The prophecy of Chukwuemeka Ike’s “Our Children Are Coming” comes true in the Obidient Movement — Sylva Nze Ifedigbo

In the roll call of authors who have effectively used the novel form to interrogate the systematic abuse of the Nigerian society leading to the many ills her citizens continue to endure today, Chukwuemeka Ike deserves a prolonged applause. In an Obit when he passed at age 88, in 2020, I had noted that “In many ways, his fiction held up a mirror to society, reflecting both the desirable and the worst in us and leaving us with something to really ponder about. He seemed passionate about changing society and used his fiction to consistently remind us of the increasing inadequacies of society which our fleeting sensibilities ignore as we carry on with the daily scramble for material accumulation.” And he had quite a collection of titles that buttressed this including the likes of Toads for Super, The Naked Gods, The Potter’s Wheel, Sunset at Dawn, Expo ’77, The Chicken Chasers, and The Search among others.

There will be time to properly study, contextualise and document how young Nigerians impacted the 2023 general elections. But it is not premature to state that Nigeria is witnessing what can be appropriately described as a youth-led redefinition of her political landscape as seen in the exploits of the Obidient movement in the still ongoing 2023 general elections. One of Ike’s cerebral works Our Children Are Coming (Spectrum Books; 1990) comes to mind at this time. In this novel, Ike writes about a conflict between the youth and the adult society in which young people who have had enough of the corruption, economic waste, nepotism and moral bankruptcy of their parents rise, through a movement, to challenge the status quo and force changes in the country.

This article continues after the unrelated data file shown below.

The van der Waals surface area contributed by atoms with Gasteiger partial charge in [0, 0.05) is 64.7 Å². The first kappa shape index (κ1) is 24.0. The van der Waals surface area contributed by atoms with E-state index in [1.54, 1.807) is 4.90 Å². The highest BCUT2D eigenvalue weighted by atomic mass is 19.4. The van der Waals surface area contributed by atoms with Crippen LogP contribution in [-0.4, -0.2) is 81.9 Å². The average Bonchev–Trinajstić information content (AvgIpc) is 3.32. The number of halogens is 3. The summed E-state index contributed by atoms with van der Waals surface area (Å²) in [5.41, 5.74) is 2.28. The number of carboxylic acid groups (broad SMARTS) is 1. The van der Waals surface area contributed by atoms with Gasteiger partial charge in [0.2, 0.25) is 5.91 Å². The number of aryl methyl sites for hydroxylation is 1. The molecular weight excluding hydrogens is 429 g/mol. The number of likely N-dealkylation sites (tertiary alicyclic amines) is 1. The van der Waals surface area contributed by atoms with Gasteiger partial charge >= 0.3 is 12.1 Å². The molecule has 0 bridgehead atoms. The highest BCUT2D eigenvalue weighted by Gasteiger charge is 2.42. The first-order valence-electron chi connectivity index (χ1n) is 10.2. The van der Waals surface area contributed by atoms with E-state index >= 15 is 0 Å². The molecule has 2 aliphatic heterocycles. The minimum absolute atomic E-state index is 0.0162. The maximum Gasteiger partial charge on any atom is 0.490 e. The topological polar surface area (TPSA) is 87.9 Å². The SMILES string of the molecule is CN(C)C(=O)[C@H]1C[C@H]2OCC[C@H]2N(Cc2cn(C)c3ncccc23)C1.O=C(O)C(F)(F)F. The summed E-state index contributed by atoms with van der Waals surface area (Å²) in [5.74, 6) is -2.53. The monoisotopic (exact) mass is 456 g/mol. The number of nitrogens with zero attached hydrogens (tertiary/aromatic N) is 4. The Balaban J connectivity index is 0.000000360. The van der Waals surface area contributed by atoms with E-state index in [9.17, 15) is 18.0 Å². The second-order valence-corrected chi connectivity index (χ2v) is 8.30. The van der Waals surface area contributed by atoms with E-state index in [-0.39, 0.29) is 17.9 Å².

A quick summary of the plot will suffice. The government of the day constitutes a commission of enquiry called the Presidential Commission on Juveniles Below Twenty-One, expected to investigate and propose recommendations on how best to solve the problems associated with the youth such as indiscipline, lack of motivation, laziness, sexual, promiscuity and so on. Having been left out without any representation in the commission investigating them, young people in the country led by the National Association of Students (NAS) soon make their displeasure with the commission known. Besides this, NAS insists the commission is made up of people of questionable character who lack the morale capital to deliver on the assignment. They want in – a sit on the commission – a request that the government promptly turns down. NAS takes the federal government to court but does not get justice. Undaunted, they set up a parallel commission called the National Commission on Parents over twenty-one years. Through this commission, the youth proceed to expose the malfeasance of leading members of the older generation with shocking revelations made of the scandalous lifestyle of the adults and how those with the responsibility of running the nation are busy ruining it instead. This includes the very members of the presidential commission. There are arrests and mass protests. The government is ultimately forced to make some changes including the dissolution of both commissions and acceding to the demands of the young people.